Baseball Crank
Covering the Front and Back Pages of the Newspaper
January 2, 2004
LAW: Scalia, Misunderstood

I meant to get to this one when it ran in November -- this column by liberal legal commentator Michael Dorf criticizes Justice Scalia for writing "what he regards as parade-of-horribles dissents that risk becoming self-fulfilling prophecies." Dorf observes:

Why does Justice Scalia repeatedly characterize decisions from which he dissents in ways that will likely give ammunition to those with whom he disagrees, enabling them to extend what he regards as improper precedents even further?

One possibility is tactical. Justice Scalia may think that if he doesn't point out the logical consequences of his colleagues' decisions, somebody else will. Our nation faces no shortage of creative lawyers who know how to read a Supreme Court opinion for all it's worth. Perhaps Justice Scalia reasons that he does his own causes no harm by skewering his colleagues with what he regards as the plainly undesirable consequences of their decisions.

But such tactics--if that is what they are--seem ill-advised. There is a world of difference between a lawyer arguing that a precedent entails some result and a Supreme Court Justice doing so. In the latter case--especially if the majority does not specifically respond to the dissenting Justice's parade of supposed horribles--it is a plausible inference that the majority accepts those results as consequences of the principle it has announced (and may not even find them so horrible after all).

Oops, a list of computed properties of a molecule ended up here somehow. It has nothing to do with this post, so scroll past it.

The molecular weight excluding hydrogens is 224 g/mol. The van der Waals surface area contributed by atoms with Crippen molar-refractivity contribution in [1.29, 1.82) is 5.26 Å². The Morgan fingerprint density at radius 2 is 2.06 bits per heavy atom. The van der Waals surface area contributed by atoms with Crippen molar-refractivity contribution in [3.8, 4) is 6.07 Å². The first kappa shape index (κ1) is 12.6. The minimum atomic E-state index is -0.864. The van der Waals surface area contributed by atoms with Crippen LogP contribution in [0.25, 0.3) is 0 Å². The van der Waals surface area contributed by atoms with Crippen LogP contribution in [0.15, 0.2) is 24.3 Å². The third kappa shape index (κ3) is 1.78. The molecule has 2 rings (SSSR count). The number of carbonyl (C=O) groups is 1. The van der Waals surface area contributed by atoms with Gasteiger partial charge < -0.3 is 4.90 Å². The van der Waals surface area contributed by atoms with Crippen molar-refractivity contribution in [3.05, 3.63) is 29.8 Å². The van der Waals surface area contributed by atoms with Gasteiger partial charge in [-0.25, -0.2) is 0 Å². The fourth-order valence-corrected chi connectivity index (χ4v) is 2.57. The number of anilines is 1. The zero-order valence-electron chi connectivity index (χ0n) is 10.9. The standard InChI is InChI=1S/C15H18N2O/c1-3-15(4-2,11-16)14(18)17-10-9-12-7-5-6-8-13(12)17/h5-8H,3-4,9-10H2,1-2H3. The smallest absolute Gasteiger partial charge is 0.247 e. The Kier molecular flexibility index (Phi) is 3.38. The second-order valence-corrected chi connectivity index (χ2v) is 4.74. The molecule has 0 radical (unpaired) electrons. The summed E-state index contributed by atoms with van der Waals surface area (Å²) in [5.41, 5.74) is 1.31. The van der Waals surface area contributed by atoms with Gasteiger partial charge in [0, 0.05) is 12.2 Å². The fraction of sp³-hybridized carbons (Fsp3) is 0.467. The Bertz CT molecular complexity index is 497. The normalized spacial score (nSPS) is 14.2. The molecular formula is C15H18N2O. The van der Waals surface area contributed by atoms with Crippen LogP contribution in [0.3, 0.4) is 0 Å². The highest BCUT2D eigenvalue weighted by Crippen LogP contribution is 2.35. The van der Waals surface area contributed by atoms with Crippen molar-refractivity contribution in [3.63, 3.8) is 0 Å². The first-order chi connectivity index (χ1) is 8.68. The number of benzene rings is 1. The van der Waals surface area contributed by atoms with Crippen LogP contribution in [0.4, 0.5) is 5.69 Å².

Ultimately, Justice Scalia's pointed dissents in the Texas sodomy case and the Denver affirmative action case seem more the product of ill temper, than of careful tactics.

Dorf concludes that the "problem" is that Scalia so fundamentally differs in his outlook from his colleagues as to regard their decisions "as not merely different from his own, but as fundamentally illegitimate." (Emphasis in original).

That's one way to put it, although I doubt that Scalia really believes that the cases are always that cut-and-dried. But I think that, at bottom, Dorf just doesn't understand Scalia's concept of the role of a judge, which is not "tactical" in any sense, but rather that a judge should be trying to derive the right answer to a question -- and should, when he sees his colleagues get it wrong, criticize them in the strongest terms. Admittedly, no judge - even Scalia - can avoid having his or her reasoning in reaching such decisions colored by policy preferences, but the point is that Scalia simply doesn't look at it as his job to do anything but give the answer to the question posed. And if that's impolitic or un-tactical, so be it; tactics and politesse are the job of legislators and litigants.

Posted by Baseball Crank at 6:17 AM | Law 2002-04 | Comments (0) | TrackBack (0)
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